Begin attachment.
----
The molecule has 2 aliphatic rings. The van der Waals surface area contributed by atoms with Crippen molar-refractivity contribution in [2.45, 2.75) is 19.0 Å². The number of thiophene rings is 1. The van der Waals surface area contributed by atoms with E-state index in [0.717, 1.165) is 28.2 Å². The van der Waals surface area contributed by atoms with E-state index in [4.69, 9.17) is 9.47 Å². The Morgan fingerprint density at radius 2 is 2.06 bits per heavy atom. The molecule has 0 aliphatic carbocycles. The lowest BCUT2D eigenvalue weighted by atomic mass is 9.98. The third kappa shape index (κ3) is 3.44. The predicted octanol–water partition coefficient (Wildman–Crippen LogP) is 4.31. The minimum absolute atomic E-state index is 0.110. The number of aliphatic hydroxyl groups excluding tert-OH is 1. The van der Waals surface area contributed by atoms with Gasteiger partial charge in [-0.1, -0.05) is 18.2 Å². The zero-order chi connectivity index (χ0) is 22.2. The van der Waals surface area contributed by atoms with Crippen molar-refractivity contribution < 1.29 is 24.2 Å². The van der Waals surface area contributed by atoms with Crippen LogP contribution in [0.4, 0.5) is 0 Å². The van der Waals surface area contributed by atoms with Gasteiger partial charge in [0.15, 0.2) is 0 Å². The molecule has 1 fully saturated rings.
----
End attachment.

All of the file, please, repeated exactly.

The molecule has 2 aliphatic rings. The van der Waals surface area contributed by atoms with Crippen molar-refractivity contribution in [2.45, 2.75) is 19.0 Å². The number of thiophene rings is 1. The van der Waals surface area contributed by atoms with E-state index in [0.717, 1.165) is 28.2 Å². The van der Waals surface area contributed by atoms with E-state index in [4.69, 9.17) is 9.47 Å². The Morgan fingerprint density at radius 2 is 2.06 bits per heavy atom. The molecule has 0 aliphatic carbocycles. The lowest BCUT2D eigenvalue weighted by atomic mass is 9.98. The third kappa shape index (κ3) is 3.44. The predicted octanol–water partition coefficient (Wildman–Crippen LogP) is 4.31. The minimum absolute atomic E-state index is 0.110. The number of aliphatic hydroxyl groups excluding tert-OH is 1. The van der Waals surface area contributed by atoms with Gasteiger partial charge in [-0.1, -0.05) is 18.2 Å². The zero-order chi connectivity index (χ0) is 22.2. The van der Waals surface area contributed by atoms with Crippen molar-refractivity contribution < 1.29 is 24.2 Å². The van der Waals surface area contributed by atoms with Crippen LogP contribution in [0.4, 0.5) is 0 Å². The van der Waals surface area contributed by atoms with Gasteiger partial charge in [0.15, 0.2) is 0 Å². The molecule has 1 fully saturated rings.